He was moved out of the ICU, and his jaundice cleared slightly but he looked like a skeleton. I saw him on Wednesday. “You can’t come in, he’s getting a bath,” the nurses said.
“No, I want her here,” Ron said. “Just stand there and look out the window.” So I stood with my back to him and looked out at the Cascades.
“So what’s on your mind today, Ron?”
“Oh, you know—fear of death,” he murmured from behind the curtain. Fear of death? Holy Moses. This was the first time he had spoken to me about death.
“Ron, this is definitely a conversation we need to have face-to-face. Why don’t I come back later today?”
“I’ll press my tuxedo. See you then,” he whispered.
But I didn’t see him again that afternoon. There were too many urgent requests: heart surgery, an extubation, a stillborn. I didn’t see him the next day because it was my day off. I hoped he wasn’t obsessing about death. It turned out that he didn’t have time to obsess.
That night they took him into surgery and gave him a new liver. I had no idea until yesterday when I kept seeing “post-op” on his chart and wondered, “What operation are they talking about?” Duh. I realized later that somehow I thought I would know. There’d be trumpets or confetti or fireworks.
So yesterday I walked into his room and once again the nurses said, “You can’t come in.”
Ron yelled, “I’m on a bed pan but I want you to come in.” (A dubious honor.) They discreetly pulled a sheet over him.
“I heard there was a new liver in town,” I said while washing my hands. “Just thought I’d check it out.”
His daughter was standing in the corner grinning from ear to ear. We hugged and jumped up and down, both of chanting, “Can you believe it? Can you believe it?”
I turned to Ron. “How dare you get a liver when I wasn’t here?”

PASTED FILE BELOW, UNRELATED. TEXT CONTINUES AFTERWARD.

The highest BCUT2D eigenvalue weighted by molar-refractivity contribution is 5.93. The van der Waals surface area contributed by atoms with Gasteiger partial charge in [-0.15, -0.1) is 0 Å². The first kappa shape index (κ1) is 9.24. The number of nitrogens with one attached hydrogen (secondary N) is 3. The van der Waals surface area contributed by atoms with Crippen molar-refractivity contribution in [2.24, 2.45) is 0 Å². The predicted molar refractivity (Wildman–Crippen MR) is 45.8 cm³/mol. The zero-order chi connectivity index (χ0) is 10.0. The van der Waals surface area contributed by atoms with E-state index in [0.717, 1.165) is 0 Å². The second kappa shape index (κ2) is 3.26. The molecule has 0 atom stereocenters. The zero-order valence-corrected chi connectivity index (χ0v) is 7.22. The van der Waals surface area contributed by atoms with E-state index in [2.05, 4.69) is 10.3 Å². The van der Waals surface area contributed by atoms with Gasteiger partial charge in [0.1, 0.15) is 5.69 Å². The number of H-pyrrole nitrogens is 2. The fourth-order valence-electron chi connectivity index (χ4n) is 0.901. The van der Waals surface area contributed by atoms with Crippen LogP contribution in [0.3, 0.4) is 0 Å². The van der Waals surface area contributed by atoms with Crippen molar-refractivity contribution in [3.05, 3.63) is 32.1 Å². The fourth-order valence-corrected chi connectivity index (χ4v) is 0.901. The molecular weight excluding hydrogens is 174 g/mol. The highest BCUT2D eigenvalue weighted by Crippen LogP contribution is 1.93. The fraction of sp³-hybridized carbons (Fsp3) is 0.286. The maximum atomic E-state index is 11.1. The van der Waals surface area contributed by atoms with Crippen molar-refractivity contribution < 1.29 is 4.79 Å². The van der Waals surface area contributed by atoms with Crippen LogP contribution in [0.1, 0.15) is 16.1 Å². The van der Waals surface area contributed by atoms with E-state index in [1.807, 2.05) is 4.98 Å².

He laughed then shouted, “I want to pray!” I was astonished for two reasons: 1) I hadn’t heard him speak above a low-murmur for weeks and 2) we always prayed at the end of my visit. Maybe he didn’t want me to stay long. I stepped up to his bed and took his bony hand.
“What would you like me to pray about?”
“I’m going to pray!” he said. Again—astonished. He closed his eyes and tears ran down his face. “Thank for my skilled surgeons who did the surgery. Thank you for the nurses who took care of me. Thank you for all the people who kept me alive—” he choked and he started sobbing then took deep breath. “Thank you for Debra and for giving me a second chance at life.” Now I was crying. By claiming his second chance I knew he had reached some degree of self-forgiveness.
Peter asked Jesus, “Lord, how many times shall I forgive my brother or sister who sins against me? Up to seven times?”
Jesus answered, “I tell you, not seven times, but seventy times seven.”
That goes for self-forgiveness as well.
After Ron finished his prayer and said, “Amen,” he looked up at me asked. “What do you say to that?
“Let the healing continue!”